At the micron- to nanoscale, NanoSIMS isotope ratio distribution maps of the nacre in Sr-labelled shells show a stepped growth pattern along the inner shell edge (Fig. 2a, Supplementary Figs. 2 and 3) with regions of distinctly high Sr/Ca- ratios (warm colours in Fig. 2) intercalated with areas of low Sr/Ca ratios (blue colours). Abrupt high-angle changes in colour from magenta to blue and vice versa in the maps mark the transitions from Sr-labelled to unlabelled tablet portions (Fig. 2b, white arrowheads). The transitions between high and low Sr/Ca areas cut through individual nacre tablets (Fig. 2b). Green to yellow pixels along these transitions reflect intermediate Sr/Ca ratios, likely representing concentration mixtures beyond the spatial resolution of individual pixels (see methods).
The stepped growth pattern visualised via the timestamps created by Sr labelling shows that nacre grows along two directions at sub-micrometre length scales that we refer to here as extensional and space-filling growth: extensional growth forms new nacre layers along the inner shell surface and progresses quasi-simultaneously at multiple locations of different tablets, normal to the organic interlamellar sheets (in Fig. 2c, white arrows). This is followed by space-filling nacre growth parallel to the organic interlamellar sheets (Fig. 2c, grey arrows; Supplementary Movie 1) which proceeds via incremental additions of CaCO3 nanogranules to the growing nacre tablets. This two-stepped mode of growth, consisting of an extensional followed by a space-filling growth component, was previously observed for corals40 but has so far only been inferred for mollusc shells24,25.
Strontium heterogeneity in nanogranules
We used Atom Probe Tomography (APT) to explore atomic-scale element distribution patterns in Sr-labelled nacre and subsequently correlate these analyses with Photo-induced Force Microscopy (PiFM). Regions of interest in the Sr-enriched shell portion were prepared using the interlamellar organic sheet as a point of reference for atom probe-tip preparation during BSE imaging and simultaneous Focussed Ion Beam (FIB) cutting (see methods and Supplementary Fig. 4). We analysed three different areas in one atom probe tip (Supplementary Fig. 5). The colour-coded 3D APT reconstructions (Fig. 3a–f, Supplementary Figs. 6–9) show the Ca-rich mineral phase of the nacre tablets in grey to the left, while high concentrations of C (magenta) and H (yellow) identify the organic interlamellar sheet to the right (Fig. 3a–b). A 3.8 nm wide area of nacre is significantly enriched in Sr (Fig. 3c–d) and an atom probe concentration profile (Fig. 4) further demonstrates that the location of the Sr enrichment is in the mineral part but not in the organic sheet. Other reconstructed regions of the tip (Supplementary Figs. 6–9) show comparable results with significantly Sr-enriched areas of similar thicknesses (4.5 nm and 5.0 nm) in the mineral part of nacre. Sodium concentrations are enriched both close to and inside the organic sheet (Figs. 3e and 4, Supplementary Figs. 6–9). Similar Na enrichment at the mineral-organic interface were reported for calcitic foraminifera41.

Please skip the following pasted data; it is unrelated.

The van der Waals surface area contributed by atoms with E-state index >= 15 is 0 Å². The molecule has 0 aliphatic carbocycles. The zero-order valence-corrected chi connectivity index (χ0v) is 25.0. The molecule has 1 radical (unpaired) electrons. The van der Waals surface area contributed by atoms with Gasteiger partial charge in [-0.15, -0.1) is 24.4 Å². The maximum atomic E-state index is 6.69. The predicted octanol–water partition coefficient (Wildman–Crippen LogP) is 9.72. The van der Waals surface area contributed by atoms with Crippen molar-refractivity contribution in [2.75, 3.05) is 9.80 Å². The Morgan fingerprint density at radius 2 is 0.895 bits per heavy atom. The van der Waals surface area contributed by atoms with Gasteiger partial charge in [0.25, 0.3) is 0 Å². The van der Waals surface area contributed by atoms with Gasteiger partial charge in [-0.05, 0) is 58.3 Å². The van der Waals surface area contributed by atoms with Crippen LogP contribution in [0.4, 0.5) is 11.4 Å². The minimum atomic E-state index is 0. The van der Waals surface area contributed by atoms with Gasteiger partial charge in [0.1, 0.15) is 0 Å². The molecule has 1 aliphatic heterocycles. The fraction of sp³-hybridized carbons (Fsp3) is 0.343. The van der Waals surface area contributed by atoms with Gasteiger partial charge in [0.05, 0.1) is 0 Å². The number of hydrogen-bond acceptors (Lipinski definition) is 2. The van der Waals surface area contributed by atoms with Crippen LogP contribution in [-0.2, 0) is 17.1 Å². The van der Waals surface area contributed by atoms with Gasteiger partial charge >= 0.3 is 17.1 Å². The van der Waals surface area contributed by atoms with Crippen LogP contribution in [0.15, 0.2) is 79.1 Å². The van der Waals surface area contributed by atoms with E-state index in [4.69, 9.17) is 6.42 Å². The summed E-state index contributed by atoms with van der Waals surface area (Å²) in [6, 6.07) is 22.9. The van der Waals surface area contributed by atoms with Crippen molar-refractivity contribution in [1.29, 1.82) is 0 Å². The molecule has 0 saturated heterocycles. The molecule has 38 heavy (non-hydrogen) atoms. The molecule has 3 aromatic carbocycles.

The compositional information derived from atom probe analysis of the nacre tablet was correlated with Photo-induced Force Microscopy (PiFM). PiFM is a nanoscale AFM-based technique that raster-scans the sample surface at high spatial resolution. It measures the force created in a very small interaction volume between the AFM cantilever tip and the sample surface, while a laser sweeps through the infrared spectrum causing absorption-specific variations in the recorded force42. PiFM absorption spectra agree with those produced by traditional FTIR spectroscopy43 but are obtained at a higher spectral and spatial resolution, which leads to some differences in absorption band appearence44 particularly for materials that are heterogeneous at the nanoscale.